Blend the coconut in a high-speed blender until creamy. (I think many people would do this in a Vitamix. I love my Vitamix, but I don’t like to do too much for Martin with it, because the vessel is plastic. For this recipe I use my 14-year-old KitchenAid glass blender instead.) If necessary, add a teaspoon or two of coconut oil to facilitate the blending. Set aside.

Bring the honey to a very low boil and stir for a few minutes. Remove from heat and stir in the coconut cream and the remaining ingredients.

Quickly, before the mixture cools, pour into silicone candy molds. Refrigerate until solid.

The original recipe calls for pouring the mixture into an 8×8 pan and slicing when cooled. I have done that, too, using a glass pan. The candy molds are more trouble but add cuteness to the yumminess.

Gummy Creatures

The gummy creatures were the easiest to make. I got the recipe from the same Generation Rescue presentation as the mint-chocolate candies. To make berry gummies, cook fresh (or even frozen, though I’ve had better success with fresh) berries over low heat until they are fragrant and soft, not boiling. Allow them to cool slightly and transfer to a blender. With the blender running, add pure gelatin in a 4:1 berries:gelatin ratio; for example, if you have one cup of berries, add ¼ cup of gelatin. Immediately pour the mixture into silicone candy molds, wiping away any extra. Refrigerate until they pop easily from the molds. Store in refrigerator.

Raw Almond Macaroons

As I am pounding out multiple recipes in a single post, I am going to add one more, for Cara. She’s a mom whose son participates in Martin’s playgroup. Cara complains that I send treats for her three boys and then, when she asks for the recipes, never deliver. Cara has been waiting a while for this one, and in about ten minutes I am going to text her and insist that she read this post, so without further ado, here is the recipe for raw almond macaroons. All measurements are approximate and subject to change based on what’s in my kitchen at the moment of preparation.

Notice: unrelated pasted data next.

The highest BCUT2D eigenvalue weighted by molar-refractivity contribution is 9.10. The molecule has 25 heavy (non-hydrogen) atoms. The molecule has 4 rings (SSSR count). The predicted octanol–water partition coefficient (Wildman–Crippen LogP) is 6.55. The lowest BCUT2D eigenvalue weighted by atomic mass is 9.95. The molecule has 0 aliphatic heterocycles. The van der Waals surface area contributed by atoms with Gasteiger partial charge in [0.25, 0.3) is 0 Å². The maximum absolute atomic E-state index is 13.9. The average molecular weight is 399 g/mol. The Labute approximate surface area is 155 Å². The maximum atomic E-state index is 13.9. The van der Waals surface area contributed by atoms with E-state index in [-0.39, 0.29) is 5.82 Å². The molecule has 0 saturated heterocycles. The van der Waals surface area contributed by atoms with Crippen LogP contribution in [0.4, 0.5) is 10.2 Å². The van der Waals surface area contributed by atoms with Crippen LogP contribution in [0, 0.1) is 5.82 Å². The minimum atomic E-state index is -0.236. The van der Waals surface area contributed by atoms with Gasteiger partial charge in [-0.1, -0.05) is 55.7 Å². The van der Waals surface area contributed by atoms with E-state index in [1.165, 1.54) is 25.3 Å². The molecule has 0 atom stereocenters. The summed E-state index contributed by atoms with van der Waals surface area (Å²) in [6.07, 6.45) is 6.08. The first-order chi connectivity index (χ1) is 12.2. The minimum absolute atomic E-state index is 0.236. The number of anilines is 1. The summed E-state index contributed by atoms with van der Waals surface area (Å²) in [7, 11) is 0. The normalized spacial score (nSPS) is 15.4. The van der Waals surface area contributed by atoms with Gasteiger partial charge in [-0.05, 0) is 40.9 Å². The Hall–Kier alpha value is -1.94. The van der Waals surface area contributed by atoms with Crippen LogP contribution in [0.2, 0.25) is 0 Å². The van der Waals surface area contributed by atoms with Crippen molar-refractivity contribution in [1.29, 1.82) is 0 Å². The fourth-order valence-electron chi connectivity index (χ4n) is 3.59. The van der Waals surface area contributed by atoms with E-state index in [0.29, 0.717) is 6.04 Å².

2 cups almond flour

½-1 cup coconut oil

½ cup raw honey

½ cup shredded coconut (unsweetened), plus more for rolling

2 teaspoons vanilla extract

½-1 teaspoon Celtic salt

Mix all ingredients. Form into balls approximately one inch in diameter. If the dough is too crumbly, add more coconut oil or, if it can stand to be sweeter, add more honey. If the dough is too oily, add more almond flour. Roll each ball in more shredded coconut. You’re done! To maintain shape and freshness, these are best stored in the refrigerator.

Epilogue

About those marshmallows: After I finished making them, I thought, well, that was a lot of work for just the little Grinch toppers. Maybe I should have bought whatever best-quality organic marshmallows I could find and allowed Martin the tiny infraction of one or two. As it turned out, I needn’t have worried about any infraction. I forgot that Martin—he who once upon a time schemed to get his hands on bananas and ordered strawberries for dessert—recently announced that he no longer likes bananas or strawberries. He refused to touch any Grinch. And the other kids, the ones without dietary restrictions, looked at my tan marshmallows with coconut coating with suspicion and skepticism.

Second Epilogue

The woman who helps me with housekeeping has a daughter with food allergies and a son with social challenges, and as a result she is cautious with their food. During the week she happened to lament, casually, that she couldn’t find any acceptable marshmallows for their hot chocolate. “Did you say, ‘marshmallows’?,” I asked. I yanked my half-pan of leftover Grinch marshmallow from the fridge and cut a bunch of mini-chunks. She sampled one, proclaimed it delicious, and promised to report on whether her kids go for brown marshmallows. We’ll see.